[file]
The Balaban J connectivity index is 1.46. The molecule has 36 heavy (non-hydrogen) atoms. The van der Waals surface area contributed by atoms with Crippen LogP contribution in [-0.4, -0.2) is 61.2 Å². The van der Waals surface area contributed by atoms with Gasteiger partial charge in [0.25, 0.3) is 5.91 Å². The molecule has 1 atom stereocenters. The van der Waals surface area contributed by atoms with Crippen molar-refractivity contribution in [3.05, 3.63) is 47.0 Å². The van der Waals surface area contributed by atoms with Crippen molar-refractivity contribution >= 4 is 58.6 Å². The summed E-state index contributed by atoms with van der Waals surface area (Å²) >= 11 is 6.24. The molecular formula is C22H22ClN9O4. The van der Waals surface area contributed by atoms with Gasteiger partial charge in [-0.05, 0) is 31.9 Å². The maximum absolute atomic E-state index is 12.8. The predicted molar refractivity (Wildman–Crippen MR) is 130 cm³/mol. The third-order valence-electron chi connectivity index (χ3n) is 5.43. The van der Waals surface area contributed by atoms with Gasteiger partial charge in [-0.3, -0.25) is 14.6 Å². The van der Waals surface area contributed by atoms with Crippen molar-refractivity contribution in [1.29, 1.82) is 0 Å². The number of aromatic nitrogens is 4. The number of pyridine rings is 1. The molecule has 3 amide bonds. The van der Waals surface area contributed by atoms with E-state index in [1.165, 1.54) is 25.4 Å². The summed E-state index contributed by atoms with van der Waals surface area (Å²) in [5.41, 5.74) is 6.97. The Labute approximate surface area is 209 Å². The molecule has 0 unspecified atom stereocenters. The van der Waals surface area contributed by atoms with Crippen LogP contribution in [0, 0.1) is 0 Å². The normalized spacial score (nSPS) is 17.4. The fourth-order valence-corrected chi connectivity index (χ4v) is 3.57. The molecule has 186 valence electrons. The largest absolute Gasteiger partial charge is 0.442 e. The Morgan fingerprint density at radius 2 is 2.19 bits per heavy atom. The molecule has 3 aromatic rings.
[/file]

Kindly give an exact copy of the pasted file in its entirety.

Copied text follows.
The Balaban J connectivity index is 1.46. The molecule has 36 heavy (non-hydrogen) atoms. The van der Waals surface area contributed by atoms with Crippen LogP contribution in [-0.4, -0.2) is 61.2 Å². The van der Waals surface area contributed by atoms with Gasteiger partial charge in [0.25, 0.3) is 5.91 Å². The molecule has 1 atom stereocenters. The van der Waals surface area contributed by atoms with Crippen molar-refractivity contribution in [3.05, 3.63) is 47.0 Å². The van der Waals surface area contributed by atoms with Crippen molar-refractivity contribution >= 4 is 58.6 Å². The summed E-state index contributed by atoms with van der Waals surface area (Å²) >= 11 is 6.24. The molecular formula is C22H22ClN9O4. The van der Waals surface area contributed by atoms with Gasteiger partial charge in [-0.05, 0) is 31.9 Å². The maximum absolute atomic E-state index is 12.8. The predicted molar refractivity (Wildman–Crippen MR) is 130 cm³/mol. The third-order valence-electron chi connectivity index (χ3n) is 5.43. The van der Waals surface area contributed by atoms with Gasteiger partial charge in [-0.3, -0.25) is 14.6 Å². The van der Waals surface area contributed by atoms with Crippen molar-refractivity contribution in [1.29, 1.82) is 0 Å². The number of aromatic nitrogens is 4. The number of pyridine rings is 1. The molecule has 3 amide bonds. The van der Waals surface area contributed by atoms with E-state index in [1.165, 1.54) is 25.4 Å². The summed E-state index contributed by atoms with van der Waals surface area (Å²) in [5.41, 5.74) is 6.97. The Labute approximate surface area is 209 Å². The molecule has 0 unspecified atom stereocenters. The van der Waals surface area contributed by atoms with Crippen LogP contribution in [0, 0.1) is 0 Å². The normalized spacial score (nSPS) is 17.4. The fourth-order valence-corrected chi connectivity index (χ4v) is 3.57. The molecule has 186 valence electrons. The largest absolute Gasteiger partial charge is 0.442 e. The Morgan fingerprint density at radius 2 is 2.19 bits per heavy atom. The molecule has 3 aromatic rings.